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How many different identities can one person sanely manage?

...asks John Udell, in Critical mass and social network fatigue.  I'd argue that the answer is about one and a half, in the long run.  (The Shockwave Rider pushed it a lot further, but then he was founding cyberpunk.  Also, he was fictional.)

When "identity" was just basically a system-local nickname used between you and a service, having multiple names for yourself was a minor inconvenience at worst, and sometimes mildly useful for privacy.  Now that the services are more and more intermediaries between people, nicknames are a problem.  Jon notes:
Years ago at BYTE Magazine my friend Ben Smith, who was a Unixgreybeard even then (now he’s a Unix whitebeard), made a memorablecomment that’s always stuck with me. We were in the midst of evaluatinga batch of LAN email products. “One of these days,” Ben said in, Ithink, 1991, “everyone’s going to look up from their little islands ofLAN email and see this giant mothership hovering overhead called theInternet.”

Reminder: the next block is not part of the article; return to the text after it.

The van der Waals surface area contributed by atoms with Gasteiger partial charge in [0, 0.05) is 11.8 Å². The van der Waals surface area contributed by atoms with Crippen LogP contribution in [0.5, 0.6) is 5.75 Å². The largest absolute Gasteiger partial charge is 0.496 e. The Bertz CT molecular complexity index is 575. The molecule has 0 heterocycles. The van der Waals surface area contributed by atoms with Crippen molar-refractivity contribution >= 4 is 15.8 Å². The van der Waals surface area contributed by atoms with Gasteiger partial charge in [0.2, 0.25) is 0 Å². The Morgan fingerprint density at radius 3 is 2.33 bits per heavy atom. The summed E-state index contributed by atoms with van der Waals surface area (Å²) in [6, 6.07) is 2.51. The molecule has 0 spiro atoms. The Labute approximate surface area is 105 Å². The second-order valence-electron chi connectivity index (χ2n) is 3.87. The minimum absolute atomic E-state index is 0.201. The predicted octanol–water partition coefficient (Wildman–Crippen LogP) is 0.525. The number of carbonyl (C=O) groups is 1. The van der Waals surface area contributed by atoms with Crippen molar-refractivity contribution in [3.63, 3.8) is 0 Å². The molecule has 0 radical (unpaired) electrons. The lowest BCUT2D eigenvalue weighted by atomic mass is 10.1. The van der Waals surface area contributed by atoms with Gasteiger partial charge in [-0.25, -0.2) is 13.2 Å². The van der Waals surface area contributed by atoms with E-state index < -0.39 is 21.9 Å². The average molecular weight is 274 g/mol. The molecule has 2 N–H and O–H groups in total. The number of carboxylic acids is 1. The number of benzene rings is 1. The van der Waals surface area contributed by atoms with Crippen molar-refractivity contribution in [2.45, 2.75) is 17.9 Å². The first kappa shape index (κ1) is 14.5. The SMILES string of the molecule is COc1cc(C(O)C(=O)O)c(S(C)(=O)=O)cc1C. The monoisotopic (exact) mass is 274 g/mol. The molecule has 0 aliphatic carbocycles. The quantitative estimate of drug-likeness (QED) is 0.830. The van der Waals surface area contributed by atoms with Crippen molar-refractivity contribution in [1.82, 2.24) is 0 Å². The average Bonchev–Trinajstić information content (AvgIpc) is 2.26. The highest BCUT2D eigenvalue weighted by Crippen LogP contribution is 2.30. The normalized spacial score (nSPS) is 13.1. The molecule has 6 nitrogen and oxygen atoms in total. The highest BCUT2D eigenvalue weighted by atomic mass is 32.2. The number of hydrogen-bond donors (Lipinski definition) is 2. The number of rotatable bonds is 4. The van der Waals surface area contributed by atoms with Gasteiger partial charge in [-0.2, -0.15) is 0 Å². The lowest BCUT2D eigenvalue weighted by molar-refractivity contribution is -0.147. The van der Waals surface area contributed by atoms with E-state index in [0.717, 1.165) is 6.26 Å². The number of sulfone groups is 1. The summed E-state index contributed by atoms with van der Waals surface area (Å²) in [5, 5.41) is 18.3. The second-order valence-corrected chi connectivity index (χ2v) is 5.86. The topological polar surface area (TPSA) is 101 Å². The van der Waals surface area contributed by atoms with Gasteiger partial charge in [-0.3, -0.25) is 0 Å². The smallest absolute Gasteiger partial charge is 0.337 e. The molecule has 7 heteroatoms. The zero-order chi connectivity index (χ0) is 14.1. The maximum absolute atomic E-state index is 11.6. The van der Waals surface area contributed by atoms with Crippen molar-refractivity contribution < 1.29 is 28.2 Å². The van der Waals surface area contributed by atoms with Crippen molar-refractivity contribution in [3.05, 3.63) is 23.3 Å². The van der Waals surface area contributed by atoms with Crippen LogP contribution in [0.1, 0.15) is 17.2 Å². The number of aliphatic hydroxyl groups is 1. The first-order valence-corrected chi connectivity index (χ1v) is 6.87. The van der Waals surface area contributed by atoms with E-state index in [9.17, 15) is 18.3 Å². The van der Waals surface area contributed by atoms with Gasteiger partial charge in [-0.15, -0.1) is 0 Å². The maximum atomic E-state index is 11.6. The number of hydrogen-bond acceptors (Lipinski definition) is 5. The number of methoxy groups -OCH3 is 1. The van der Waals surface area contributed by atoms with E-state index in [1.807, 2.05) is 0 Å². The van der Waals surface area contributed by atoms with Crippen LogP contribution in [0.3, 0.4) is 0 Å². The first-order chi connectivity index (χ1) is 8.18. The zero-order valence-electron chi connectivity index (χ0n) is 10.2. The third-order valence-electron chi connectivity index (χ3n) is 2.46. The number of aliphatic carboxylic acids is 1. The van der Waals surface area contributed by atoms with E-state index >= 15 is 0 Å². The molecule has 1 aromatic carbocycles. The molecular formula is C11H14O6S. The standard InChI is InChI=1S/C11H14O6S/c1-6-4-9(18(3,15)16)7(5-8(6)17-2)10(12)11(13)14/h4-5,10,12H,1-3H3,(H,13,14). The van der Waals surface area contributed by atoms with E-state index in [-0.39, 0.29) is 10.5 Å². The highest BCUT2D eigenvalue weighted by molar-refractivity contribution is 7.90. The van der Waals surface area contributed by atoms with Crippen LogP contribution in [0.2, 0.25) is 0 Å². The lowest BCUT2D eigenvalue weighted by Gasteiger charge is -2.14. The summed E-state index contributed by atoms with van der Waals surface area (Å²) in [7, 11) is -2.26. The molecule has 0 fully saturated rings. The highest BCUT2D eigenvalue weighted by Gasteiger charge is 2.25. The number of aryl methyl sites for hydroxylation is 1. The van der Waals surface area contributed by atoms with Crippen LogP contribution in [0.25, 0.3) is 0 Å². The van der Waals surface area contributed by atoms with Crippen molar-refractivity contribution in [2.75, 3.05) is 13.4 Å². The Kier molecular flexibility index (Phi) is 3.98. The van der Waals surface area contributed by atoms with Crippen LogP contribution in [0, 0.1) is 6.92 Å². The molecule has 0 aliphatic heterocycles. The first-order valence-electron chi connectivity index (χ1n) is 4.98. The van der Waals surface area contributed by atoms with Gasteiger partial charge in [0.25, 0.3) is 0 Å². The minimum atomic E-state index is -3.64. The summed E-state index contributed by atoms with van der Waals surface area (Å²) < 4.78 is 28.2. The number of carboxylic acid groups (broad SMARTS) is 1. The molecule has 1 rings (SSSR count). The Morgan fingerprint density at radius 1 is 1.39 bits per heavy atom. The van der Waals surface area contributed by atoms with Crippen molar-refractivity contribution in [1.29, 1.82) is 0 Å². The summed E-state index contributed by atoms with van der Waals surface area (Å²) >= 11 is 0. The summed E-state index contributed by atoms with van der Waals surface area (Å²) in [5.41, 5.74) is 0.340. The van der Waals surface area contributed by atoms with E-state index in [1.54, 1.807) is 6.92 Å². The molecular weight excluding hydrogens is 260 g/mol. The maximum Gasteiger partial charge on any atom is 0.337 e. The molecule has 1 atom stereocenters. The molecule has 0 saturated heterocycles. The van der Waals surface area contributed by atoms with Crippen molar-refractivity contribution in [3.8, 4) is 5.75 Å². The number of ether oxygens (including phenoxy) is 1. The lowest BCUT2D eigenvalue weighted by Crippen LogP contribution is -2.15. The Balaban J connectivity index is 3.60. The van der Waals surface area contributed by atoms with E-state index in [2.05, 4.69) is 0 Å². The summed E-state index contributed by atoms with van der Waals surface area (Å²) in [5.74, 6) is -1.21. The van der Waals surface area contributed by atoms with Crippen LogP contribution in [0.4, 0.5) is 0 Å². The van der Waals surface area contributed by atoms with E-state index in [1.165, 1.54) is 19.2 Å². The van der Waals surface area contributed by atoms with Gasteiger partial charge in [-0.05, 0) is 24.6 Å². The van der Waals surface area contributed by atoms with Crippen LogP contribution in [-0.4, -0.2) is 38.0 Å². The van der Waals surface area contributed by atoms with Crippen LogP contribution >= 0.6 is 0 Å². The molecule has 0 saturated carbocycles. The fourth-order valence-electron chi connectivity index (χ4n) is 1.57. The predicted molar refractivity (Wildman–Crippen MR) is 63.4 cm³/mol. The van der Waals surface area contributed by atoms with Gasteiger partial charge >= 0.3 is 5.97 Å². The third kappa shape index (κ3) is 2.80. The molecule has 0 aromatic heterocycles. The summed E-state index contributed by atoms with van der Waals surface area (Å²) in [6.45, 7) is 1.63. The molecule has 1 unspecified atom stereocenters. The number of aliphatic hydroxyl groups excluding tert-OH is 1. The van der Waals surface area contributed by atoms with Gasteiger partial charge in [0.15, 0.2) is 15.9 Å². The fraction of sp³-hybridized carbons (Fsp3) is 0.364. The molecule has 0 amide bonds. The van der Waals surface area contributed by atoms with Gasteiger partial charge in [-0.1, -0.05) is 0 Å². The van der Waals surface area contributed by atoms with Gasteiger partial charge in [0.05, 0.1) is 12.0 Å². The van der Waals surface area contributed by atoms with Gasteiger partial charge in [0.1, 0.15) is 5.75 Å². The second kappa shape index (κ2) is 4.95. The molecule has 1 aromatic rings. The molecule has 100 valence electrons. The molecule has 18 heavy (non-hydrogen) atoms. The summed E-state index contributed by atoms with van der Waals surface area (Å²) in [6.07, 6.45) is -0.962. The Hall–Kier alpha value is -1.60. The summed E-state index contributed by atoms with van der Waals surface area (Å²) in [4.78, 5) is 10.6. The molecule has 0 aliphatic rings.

Yep.  Email is still the killer app of the Internet, and it wouldn't be if it were still stuck in LAN mail silos.  Though spam is now so bad that I literally can't send email to a few people who can't manage their spam filters.  That's a real issue and represents a real opportunity as well.

While OpenID isn't a total solution for these issues, it's a critical piece of infrastructure.  As an example of the kinds of things it enables, take a look at Jyte.

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